Anti-Human cMyc (Clone 9E10) – HRP

Anti-Human cMyc (Clone 9E10) – HRP

Product No.: C599

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Formats AvailableView All
Product Type
Hybridoma Monoclonal Antibody
Alternate Names
myc tag, c-Myc tag, Myc epitope tag
Mouse IgG1 κ

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Antibody Details

Product Details

Reactive Species
Epitope Tag
Host Species
C-terminal region of human c-myc
Product Concentration
0.5 mg/ml
This HRP-conjugated antibody is formulated in 0.01 M phosphate buffered saline (150 mM NaCl) PBS pH 7.2 - 7.4, 1% BSA. <b> (Warning: Use of sodium azide as a preservative will inhibit the enzyme activity of horseradish peroxidase)</b>
State of Matter
Storage and Handling
This horseradish peroxidase conjugated monoclonal antibody is stable when stored at 2-8°C. Do not freeze.
Regulatory Status
Research Use Only
Country of Origin
2 – 8° C Wet Ice
Additional Applications Reported In Literature ?
Each investigator should determine their own optimal working dilution for specific applications. See directions on lot specific datasheets, as information may periodically change.


9E10 activity is directed against human c-Myc and can cross-react with denatured murine c-Myc in some circumstances.
Antigen Distribution
c-Myc is ubiquitously expressed during tissue development and in a wide variety of tumors. c-Myc is often studied in embryonic stem cells and induced pluripotent stem cells. c-Myc is mainly associated with cell nuclei.
c-Myc is an essential transcription factor that belongs to the superfamily of basic helix-loop- helix DNA-binding proteins that function in normal embryogenesis, acquisition and maintenance of stem cell properties, metabolism, cellular division, and cell death1, 2. c-Myc is also a proto-oncogene, originally identified in Burkitt lymphoma1. Its dysregulation, by mutation or epigenetic modification, has been observed in over 50% of human cancers3. c-Myc regulates various cancer cellular functions, including cell cycle, survival, proliferation, and metabolic reprogramming1, and is associated with tumor aggression and chemoresistance3. c-Myc has been suggested as a target for cancer immunotherapy 2and various methods of inhibition have been studied1, 2, 3.

9E10 was generated by immunizing a BALB/c mouse with a synthetic peptide corresponding to residues 408-432 of human c-Myc conjugated to keyhole limpet hemocyanin via the cysteine residues4. Splenocytes were fused with SP2 myeloma cells. 9E10 failed to immunoprecipitate protein from Colo 320 HSR cell extracts during screening but did detect c-Myc in Western blotting. The 9E10 epitope has become a well-known affinity tag used in recombinant protein expression, i.e., the myc-tag5. The target epitope is the C terminal EQKLISEEDL peptide with the core sequence being LISE5and the crystal structure and binding mode have been solved6. 9E10 detection has highly variable epitope recognition that is dependent on neighboring sequence context7. Additionally, cross-reactivity of 9E10 has been observed in murine cell lines in a fluorescence assay and by Western blotting8.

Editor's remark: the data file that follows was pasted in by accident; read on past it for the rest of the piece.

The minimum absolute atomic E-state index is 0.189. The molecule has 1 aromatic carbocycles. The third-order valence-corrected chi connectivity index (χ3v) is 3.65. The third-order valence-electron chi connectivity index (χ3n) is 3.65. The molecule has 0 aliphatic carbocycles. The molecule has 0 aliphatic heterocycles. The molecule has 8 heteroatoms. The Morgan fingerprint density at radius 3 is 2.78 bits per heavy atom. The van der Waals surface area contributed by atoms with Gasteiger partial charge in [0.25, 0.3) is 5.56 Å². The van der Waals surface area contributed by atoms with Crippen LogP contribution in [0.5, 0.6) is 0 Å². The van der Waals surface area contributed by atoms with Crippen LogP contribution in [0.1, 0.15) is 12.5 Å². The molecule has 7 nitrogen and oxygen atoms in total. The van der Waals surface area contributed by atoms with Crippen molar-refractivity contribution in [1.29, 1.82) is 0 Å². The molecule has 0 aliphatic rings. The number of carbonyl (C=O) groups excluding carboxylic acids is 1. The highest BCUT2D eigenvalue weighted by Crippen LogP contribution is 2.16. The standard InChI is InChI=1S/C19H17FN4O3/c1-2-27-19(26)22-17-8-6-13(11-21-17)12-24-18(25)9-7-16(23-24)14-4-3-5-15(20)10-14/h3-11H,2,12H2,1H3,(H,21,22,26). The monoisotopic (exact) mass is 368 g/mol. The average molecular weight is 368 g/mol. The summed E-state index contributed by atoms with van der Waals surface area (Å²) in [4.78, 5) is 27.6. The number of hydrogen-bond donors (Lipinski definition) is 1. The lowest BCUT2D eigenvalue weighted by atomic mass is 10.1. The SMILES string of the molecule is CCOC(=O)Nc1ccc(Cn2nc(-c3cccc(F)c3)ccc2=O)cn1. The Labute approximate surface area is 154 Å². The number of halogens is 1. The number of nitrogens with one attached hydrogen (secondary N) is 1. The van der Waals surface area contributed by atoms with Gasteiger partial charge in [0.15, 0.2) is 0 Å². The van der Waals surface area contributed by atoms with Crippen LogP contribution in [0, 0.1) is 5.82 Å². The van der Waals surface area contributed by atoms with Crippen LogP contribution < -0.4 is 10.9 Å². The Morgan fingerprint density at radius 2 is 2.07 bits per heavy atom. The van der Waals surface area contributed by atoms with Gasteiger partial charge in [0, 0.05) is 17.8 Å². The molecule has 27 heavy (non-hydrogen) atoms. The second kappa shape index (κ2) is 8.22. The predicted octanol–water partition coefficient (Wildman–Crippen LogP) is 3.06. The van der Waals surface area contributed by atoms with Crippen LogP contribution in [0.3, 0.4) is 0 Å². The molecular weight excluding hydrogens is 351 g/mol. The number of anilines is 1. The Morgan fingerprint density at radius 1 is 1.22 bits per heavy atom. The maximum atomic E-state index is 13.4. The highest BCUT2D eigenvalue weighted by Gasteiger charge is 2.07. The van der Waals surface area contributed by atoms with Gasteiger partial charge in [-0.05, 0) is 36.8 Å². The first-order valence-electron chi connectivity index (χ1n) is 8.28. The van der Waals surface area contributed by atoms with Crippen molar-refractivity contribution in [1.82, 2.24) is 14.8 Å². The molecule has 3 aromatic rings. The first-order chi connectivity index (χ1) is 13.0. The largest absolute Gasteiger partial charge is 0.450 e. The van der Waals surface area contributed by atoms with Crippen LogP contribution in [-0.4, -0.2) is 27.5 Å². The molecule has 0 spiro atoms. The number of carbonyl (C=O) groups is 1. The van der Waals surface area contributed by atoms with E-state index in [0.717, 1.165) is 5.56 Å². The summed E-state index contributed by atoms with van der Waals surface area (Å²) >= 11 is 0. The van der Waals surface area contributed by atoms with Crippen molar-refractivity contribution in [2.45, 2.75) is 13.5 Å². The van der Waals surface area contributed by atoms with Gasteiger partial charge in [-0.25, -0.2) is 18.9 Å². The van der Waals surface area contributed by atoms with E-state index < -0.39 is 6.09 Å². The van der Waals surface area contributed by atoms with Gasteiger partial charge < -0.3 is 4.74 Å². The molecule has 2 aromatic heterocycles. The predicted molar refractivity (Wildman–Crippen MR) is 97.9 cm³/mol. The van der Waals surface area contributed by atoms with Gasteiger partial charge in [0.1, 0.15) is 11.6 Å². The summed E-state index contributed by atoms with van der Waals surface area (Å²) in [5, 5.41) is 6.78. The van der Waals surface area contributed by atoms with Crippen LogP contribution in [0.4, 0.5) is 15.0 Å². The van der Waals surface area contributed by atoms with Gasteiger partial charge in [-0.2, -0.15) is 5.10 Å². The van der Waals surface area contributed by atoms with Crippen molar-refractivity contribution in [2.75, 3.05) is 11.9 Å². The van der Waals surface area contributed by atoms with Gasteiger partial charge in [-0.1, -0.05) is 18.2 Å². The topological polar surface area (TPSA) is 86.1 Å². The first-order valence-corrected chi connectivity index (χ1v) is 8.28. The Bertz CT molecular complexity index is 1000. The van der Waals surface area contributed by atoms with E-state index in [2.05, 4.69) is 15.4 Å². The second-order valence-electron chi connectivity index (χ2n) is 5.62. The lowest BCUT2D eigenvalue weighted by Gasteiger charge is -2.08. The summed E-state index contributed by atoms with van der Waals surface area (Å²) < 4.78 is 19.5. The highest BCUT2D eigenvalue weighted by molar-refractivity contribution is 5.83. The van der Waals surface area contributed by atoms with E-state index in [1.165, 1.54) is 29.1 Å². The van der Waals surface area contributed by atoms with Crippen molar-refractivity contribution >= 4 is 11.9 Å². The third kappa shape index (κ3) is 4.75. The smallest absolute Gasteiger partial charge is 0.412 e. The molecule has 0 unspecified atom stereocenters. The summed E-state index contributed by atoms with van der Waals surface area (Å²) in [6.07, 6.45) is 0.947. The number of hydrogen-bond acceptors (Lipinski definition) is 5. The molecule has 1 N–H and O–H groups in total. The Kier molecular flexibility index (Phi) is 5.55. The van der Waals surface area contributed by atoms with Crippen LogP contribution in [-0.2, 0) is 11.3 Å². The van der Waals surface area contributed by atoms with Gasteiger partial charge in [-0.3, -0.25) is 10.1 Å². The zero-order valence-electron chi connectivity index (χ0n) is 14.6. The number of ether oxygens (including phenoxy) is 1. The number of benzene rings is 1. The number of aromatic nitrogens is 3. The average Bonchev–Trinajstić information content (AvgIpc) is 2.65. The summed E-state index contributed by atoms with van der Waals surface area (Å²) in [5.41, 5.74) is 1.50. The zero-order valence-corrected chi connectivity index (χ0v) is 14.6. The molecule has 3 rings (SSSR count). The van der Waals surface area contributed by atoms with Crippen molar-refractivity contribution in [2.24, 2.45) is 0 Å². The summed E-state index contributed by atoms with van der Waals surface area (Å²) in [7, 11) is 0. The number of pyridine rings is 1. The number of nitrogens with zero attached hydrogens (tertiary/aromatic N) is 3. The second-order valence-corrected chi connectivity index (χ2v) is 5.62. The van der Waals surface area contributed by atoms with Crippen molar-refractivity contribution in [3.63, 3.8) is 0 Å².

Antigen Details

NCBI Gene Bank ID
Research Area
Cell Biology
Epitope Tag

References & Citations

1 Yoshida GJ. J Exp Clin Cancer Res. Jul 27;37(1):173. 2018.
2 Llombart V, Mansour MR. EBioMedicine. 75:103756. 2022.
3 Fatma H, Maurya SK, Siddique HR. Semin Cancer Biol. 83:166-176. 2022.
4 Evan GI, Lewis GK, Ramsay G, et al. Mol Cell Biol. 5(12):3610-3616. 1985.
5 Hilpert K, Hansen G, Wessner H, et al. Protein Eng. 14(10):803-806. 2001.
6 Krauss N, Wessner H, Welfle K, et al. Proteins. 73(3):552-565. 2008.
7 Schüchner S, Behm C, Mudrak I, et al. Sci Signal. 28;13(616):eaax9730. 2020.
8 Siegel J, Brandner G, Hess RD. Int J Oncol. 13(6):1259-1262. 1998.
9 Varughese M, Chi A, Teixeira AV, et al. Mol Med. 4(2):87-95. 1998.
10 Fan H, Villegas C, Chan AK, et al. Biochem Cell Biol. 76(1):125-128. 1998.
11 Chan S, Gabra H, Hill F, et al. Mol Cell Probes. 1(1):73-82. 1987.
12 Porter MJ, Field JK, Leung SF, et al. Acta Otolaryngol. 114(1):105-109. 1994.
13 O'Leary JJ, Landers RJ, Crowley M, et al. J Clin Pathol. 50(11):896-903. 1997.
14 Feller K, Yang S, Tung N, et al. J Eur Acad Dermatol Venereol. 28(1):120-124. 2014.
15 Baker AM, Van Noorden S, Rodriguez-Justo M, et al. Histopathology. 69(2):222-229. 2016.
Indirect Elisa Protocol
Flow Cytometry
Immunoprecipitation Protocol
General Western Blot Protocol

Formats Available

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Products are for research use only. Not for use in diagnostic or therapeutic procedures.